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Studies in Music with Text$
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David Lewin

Print publication date: 2006

Print ISBN-13: 9780195182088

Published to Oxford Scholarship Online: October 2011

DOI: 10.1093/acprof:oso/9780195182088.001.0001

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Tristan

Tristan

Well-Made Play and Theater of Passion; The Teleology of Functional Tonality and the Self-Propagation of Transformational Atonality

Chapter:
(p.212) (p.213) Chapter Twelve Tristan
Source:
Studies in Music with Text
Author(s):

David Lewin

Publisher:
Oxford University Press
DOI:10.1093/acprof:oso/9780195182088.003.0012

Francis Fergusson asserts that the “single purpose” of Richard Wagner's well-made play Tristan und Isolde is “to hold and excite the audience,” the better to render it receptive to the rhythms and flows of the “real” dramaturgy, which follows “the action of passion.” For him, the play is thus a device to abet the drama of passion, rather than a partner of that drama in a dialectic process. This chapter disagrees with Fergusson's assertion and argues that there is instead an essential dialectic tension between the two species of dramaturgy in the work. It finds that this dialectic tension specifically enacts and is enacted by a musical dialectic that persists throughout the drama, a dialectic between the traditional teleology of tonality, on the one hand, and, on the other, the propensity of abstract intervallic structuring (“atonality”) to saturate its environs through self-propagation.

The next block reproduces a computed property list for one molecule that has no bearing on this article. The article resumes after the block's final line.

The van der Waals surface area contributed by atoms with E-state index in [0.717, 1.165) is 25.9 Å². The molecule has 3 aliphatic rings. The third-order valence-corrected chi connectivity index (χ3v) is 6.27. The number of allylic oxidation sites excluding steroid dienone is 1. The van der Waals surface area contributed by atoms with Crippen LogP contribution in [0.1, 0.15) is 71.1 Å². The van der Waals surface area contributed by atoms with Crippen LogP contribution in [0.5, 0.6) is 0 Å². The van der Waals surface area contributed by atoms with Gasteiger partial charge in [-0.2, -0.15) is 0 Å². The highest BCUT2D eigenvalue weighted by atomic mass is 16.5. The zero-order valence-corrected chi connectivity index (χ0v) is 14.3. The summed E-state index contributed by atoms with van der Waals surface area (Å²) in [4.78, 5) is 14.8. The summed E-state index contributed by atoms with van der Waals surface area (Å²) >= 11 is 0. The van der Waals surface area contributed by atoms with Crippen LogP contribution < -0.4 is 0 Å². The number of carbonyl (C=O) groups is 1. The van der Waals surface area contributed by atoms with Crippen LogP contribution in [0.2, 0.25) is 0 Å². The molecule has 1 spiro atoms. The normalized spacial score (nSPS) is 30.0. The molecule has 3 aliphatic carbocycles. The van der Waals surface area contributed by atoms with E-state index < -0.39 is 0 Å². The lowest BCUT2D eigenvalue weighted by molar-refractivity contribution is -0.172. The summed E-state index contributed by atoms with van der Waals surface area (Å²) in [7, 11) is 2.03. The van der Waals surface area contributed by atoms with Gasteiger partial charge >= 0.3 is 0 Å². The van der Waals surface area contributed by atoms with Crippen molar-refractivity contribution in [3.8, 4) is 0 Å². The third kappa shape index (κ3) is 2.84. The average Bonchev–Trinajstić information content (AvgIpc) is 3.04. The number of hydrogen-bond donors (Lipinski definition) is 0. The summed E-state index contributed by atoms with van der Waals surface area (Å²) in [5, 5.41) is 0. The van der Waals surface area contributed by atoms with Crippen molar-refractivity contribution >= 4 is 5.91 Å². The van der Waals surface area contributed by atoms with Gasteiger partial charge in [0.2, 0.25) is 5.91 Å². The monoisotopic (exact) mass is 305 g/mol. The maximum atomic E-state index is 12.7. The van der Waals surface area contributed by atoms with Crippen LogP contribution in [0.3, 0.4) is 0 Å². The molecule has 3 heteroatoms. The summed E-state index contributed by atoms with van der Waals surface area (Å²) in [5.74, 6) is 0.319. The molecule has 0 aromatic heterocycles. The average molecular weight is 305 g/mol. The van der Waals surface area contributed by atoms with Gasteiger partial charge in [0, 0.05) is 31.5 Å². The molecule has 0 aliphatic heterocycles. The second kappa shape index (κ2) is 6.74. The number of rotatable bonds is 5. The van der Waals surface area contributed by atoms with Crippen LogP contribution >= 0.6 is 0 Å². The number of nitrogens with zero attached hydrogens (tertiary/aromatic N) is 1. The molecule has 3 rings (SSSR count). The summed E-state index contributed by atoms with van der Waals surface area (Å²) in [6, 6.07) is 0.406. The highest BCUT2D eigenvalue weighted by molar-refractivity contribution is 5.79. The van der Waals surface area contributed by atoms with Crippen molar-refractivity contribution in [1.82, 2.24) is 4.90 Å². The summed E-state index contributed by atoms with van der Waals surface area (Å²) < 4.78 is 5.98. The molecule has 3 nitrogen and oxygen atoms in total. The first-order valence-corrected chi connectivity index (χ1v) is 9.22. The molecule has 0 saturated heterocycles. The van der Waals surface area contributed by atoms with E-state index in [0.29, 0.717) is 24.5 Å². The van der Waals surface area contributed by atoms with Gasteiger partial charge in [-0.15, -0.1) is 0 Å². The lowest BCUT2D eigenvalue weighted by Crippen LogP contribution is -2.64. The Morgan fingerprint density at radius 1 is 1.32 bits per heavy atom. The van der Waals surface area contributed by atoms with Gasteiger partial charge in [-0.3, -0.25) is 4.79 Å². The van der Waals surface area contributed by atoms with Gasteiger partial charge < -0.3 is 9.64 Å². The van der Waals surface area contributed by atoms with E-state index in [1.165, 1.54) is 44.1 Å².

Keywords:   Francis Fergusson, Richard Wagner, teleology, tonality, atonality, passion, self-propagation, Tristan und Isolde, drama, dialectic tension

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